Doctor’s Day 2022: 5 Doctors On Taking Care Of Themselves

Are you eager to find out what doctors themselves do to stay healthy? Here’s a sneak peek into the wellness routines of five doctors.

By D Tejaswi
01 Jul 2022

Imagine this: A gynecologist’s beeper goes off—it’s a call for emergency surgery to treat ectopic pregnancy, a procedure that usually involves laparotomy (a surgical incision into abdominal cavity). The doctor will either have to save the fallopian tube or typically remove the ruptured tube or find an alternative solution. Making decisions like these that can have lifelong consequences for the patient is an everyday task for most doctors. The pressure to make the right choice every single time is always present.


On a typical day doctors undergo several challenges, dealing with all types of patients, some critically ill, add to that the anxiety of so many unknowns. Do they find the time to care for their own health and that of their family? What do they do to stay mentally and physically well so that they can perform their duties well? Especially in the COVID-19 crisis, many doctors, nurses, technologists, cleaning staff, and others on the front lines of healthcare work well beyond their time on the job. This manifests in real ways, including fatigue, difficulty concentrating, and decreased energy. The risk of burnout is real.


Related Story: How to Identify, And Deal With, Signs of Burnout

On this Doctor’s day, we spoke to 5 doctors to understand what they do to remain healthy themselves. Is it a 5-minute afternoon nap, or a nutritious dish or a combination of workouts? Find out what works for each of these doctors at Apollo Hospitals.


“I switch my workout routines to avoid monotony,” says Dr Abhijit Kulkarni, Cardiologist, Apollo Hospitals, Bengaluru.

Dr Kulkarni says that following the same exercise regimen every day results in excessive discomfort in certain muscles and can also sap one's enthusiasm to work out. To allow each muscle group a chance to recover, he alternates between different forms of exercise. Research as well shows that a combination of aerobic exercise and resistance workout helps raise HDL (good) cholesterol and lower LDL (bad) cholesterol. “I walk or run or play a sport or do yoga twice or thrice a week. Doing a variety of workouts helps me achieve balance and avoid monotony,” says Dr Kulkarni.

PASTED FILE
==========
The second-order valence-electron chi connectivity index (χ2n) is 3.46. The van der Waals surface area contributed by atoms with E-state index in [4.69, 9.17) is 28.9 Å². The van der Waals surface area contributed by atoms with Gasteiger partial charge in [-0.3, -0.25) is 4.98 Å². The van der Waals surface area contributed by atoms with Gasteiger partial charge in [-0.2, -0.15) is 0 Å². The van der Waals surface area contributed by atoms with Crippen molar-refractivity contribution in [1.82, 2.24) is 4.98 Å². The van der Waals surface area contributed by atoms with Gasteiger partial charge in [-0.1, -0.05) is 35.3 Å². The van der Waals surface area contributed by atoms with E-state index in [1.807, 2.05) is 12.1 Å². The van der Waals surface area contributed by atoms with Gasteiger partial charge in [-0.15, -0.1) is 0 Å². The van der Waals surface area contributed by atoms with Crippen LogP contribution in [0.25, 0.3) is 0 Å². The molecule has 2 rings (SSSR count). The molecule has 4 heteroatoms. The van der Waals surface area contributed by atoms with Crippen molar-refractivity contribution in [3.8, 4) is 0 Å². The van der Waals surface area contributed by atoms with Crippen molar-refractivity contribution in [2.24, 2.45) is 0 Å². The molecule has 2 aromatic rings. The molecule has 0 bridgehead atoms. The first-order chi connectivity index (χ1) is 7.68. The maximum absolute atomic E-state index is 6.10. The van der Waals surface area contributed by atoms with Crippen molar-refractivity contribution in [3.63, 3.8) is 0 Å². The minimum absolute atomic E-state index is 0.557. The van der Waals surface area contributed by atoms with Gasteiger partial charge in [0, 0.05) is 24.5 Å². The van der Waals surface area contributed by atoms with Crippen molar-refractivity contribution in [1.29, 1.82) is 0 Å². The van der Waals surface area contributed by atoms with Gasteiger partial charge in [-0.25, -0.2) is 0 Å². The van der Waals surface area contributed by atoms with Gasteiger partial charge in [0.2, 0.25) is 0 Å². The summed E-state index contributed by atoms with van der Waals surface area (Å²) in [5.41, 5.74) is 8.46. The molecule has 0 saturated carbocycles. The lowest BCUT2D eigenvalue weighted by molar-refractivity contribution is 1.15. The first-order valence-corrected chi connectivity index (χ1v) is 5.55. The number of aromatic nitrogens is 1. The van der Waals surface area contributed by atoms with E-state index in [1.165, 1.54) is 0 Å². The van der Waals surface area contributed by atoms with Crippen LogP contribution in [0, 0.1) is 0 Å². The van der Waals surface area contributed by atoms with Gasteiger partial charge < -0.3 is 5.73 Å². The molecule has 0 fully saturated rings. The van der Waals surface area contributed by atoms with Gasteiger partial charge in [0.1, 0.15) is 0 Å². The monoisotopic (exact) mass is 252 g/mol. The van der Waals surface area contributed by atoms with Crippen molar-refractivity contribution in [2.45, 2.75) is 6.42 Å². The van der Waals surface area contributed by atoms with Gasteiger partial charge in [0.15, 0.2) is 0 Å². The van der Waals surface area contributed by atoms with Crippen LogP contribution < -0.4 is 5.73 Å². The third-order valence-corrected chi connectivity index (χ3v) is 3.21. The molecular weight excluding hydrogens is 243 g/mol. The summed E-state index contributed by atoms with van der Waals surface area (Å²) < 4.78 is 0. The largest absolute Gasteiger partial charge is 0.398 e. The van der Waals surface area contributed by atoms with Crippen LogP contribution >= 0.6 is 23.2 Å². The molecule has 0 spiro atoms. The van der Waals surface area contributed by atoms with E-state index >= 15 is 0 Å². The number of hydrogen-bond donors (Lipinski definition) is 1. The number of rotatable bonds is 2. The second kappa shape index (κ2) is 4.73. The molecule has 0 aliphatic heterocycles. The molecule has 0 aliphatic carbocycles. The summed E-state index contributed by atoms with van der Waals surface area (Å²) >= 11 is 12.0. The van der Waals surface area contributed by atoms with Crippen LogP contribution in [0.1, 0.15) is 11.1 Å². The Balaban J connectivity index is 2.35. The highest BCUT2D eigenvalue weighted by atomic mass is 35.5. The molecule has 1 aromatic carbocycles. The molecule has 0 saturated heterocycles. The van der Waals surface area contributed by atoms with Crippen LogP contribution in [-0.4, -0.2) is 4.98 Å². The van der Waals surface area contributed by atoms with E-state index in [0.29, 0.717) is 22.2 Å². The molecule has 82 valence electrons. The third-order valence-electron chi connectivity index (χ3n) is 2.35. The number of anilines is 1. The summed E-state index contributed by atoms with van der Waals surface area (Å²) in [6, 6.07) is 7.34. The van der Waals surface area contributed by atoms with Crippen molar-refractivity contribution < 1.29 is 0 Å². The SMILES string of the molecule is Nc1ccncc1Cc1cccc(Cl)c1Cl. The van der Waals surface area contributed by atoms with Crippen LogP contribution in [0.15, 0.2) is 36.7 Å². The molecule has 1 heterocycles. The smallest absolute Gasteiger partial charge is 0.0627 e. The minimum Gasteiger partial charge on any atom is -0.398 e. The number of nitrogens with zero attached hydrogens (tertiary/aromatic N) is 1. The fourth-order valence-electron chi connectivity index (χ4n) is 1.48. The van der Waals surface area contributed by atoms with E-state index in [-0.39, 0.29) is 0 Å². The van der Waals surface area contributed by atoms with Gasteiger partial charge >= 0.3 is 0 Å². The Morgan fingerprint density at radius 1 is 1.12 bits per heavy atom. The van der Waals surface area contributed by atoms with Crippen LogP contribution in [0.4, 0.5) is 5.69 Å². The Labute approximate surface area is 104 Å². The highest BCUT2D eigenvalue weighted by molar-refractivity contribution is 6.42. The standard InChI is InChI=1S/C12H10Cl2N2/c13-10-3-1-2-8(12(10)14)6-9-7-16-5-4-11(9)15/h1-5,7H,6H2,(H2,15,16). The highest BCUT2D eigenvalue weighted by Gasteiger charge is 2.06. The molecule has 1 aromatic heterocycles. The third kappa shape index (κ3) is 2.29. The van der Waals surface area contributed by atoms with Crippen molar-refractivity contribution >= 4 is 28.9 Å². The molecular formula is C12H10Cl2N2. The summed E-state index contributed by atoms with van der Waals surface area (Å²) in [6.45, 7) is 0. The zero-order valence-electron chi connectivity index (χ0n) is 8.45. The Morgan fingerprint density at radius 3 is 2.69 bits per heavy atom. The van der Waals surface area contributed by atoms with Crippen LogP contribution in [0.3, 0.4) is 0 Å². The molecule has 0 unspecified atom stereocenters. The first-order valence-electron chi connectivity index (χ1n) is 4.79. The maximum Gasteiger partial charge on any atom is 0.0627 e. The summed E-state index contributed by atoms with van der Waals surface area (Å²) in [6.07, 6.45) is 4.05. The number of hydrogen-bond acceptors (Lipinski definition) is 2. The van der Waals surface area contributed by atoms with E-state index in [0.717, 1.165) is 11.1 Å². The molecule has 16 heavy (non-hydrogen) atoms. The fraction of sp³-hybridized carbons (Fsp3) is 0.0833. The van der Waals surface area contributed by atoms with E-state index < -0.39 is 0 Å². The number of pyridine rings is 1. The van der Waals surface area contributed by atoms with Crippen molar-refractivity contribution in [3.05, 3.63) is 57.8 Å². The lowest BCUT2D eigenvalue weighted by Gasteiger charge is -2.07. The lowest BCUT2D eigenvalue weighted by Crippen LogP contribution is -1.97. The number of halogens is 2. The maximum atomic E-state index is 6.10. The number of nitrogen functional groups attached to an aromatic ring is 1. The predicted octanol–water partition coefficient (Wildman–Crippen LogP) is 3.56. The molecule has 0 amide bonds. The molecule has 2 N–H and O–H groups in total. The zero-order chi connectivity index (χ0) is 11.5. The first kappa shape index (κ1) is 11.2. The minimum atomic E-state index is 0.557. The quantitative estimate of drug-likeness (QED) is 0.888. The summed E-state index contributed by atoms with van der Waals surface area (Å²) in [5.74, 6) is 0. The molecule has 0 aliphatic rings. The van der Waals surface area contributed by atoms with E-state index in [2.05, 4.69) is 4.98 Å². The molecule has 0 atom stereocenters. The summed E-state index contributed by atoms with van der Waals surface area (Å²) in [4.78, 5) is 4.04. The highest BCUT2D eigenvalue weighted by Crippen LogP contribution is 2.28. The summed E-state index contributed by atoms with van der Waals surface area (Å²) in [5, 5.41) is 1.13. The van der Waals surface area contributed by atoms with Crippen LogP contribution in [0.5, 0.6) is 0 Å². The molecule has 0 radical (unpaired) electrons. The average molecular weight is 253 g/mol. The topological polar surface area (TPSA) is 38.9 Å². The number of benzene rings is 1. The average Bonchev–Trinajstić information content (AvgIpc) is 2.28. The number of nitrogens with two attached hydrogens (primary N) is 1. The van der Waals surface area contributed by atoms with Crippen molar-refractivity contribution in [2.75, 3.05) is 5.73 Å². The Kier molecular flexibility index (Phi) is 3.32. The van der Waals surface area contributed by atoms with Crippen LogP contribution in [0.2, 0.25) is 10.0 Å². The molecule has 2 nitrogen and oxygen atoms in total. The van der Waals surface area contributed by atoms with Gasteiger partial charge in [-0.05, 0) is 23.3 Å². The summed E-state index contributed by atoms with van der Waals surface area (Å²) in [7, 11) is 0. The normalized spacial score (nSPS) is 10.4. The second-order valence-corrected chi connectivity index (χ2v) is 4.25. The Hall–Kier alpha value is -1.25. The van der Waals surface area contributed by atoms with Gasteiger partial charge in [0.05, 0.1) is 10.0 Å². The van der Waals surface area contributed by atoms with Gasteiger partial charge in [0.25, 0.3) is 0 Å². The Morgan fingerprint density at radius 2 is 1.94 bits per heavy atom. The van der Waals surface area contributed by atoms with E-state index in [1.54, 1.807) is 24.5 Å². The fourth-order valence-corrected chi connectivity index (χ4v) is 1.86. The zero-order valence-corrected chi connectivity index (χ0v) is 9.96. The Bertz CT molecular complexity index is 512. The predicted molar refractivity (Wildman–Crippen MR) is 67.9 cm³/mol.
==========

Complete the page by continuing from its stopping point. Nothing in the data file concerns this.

“I eat a high-fibre diet,” says Dr Subhash Wangnoo, Endocrinologist, Indraprastha Apollo Hospitals, New Delhi.

The former endocrinologist to the president of India, Dr Wangnoo eats a high fibre diet to help maintain bowel health, lower cholesterol levels and maintain a healthy weight. He includes whole grains such as barley, oat, buckwheat, and nuts such as almonds and groundnuts in his daily diet. Dr Wangnoo also listens to light instrumental music at bedtime to sleep well. Research published in PLOS One says that instrumental music that is string-instrument based, with little or no horns and drums, lowers anxiety and brings on drowsiness. Dr Wangnoo starts his day with morning yoga which helps him start his day with clear intention.


“I bake, grill or steam my food to reduce oil consumption,” says Dr Anuradha Panda, Gynecologist and Obstetrician, Laparoscopic Robotic Surgeon, Apollo Hospitals, Jubilee Hills, Hyderabad.

Awarded as an inspiring gyneacologist of south India by ET Times, 2019, Dr Anuradha ensures that her food is cooked with oil that is used in moderation l. Excess oil raises unhealthy LDL cholesterol, increases the risk of high blood pressure . “I focus on having a healthy diet combined with 20 minutes of daily exercise to stay mentally and physically fit,” says Dr Panda.


“I focus on getting 7 hours of sleep everyday,” says Dr Sandeep Vohra, Psychiatrist, Indraprastha Apollo Hospitals, New Delhi.

With over 20 years of experience, Dr Vohra stresses on the importance of good sleep to help the body and brain function properly. Sleep helps repair the muscle tissues between workouts and also provides energy to do the exercises with focus and attention. “A good night’s sleep improves my attention, mood and health,” adds the doctor.


“I do Vipassana meditation to manage my stress levels. It helps me stay calm for the entire day,” says Dr Suneetha Narareddy, Infectious Diseases Specialist, Apollo Hospitals, Hyderabad.

“I practice Vipassana, which means to see things as they really are,” says Dr Narareddy. Vipassana is an ancient technique to improve concentration and self-awareness through meditation, notes Journal of Scientific Research–Medical Sciences. The method seeks self transformation through self observation, where the meditator pays disciplined attention to the physical sensations that continuously interact with and condition the mind, notes the journal.


Related Story: How Vipassana Changed My Life: In Conversation With Shonali Sabherwal



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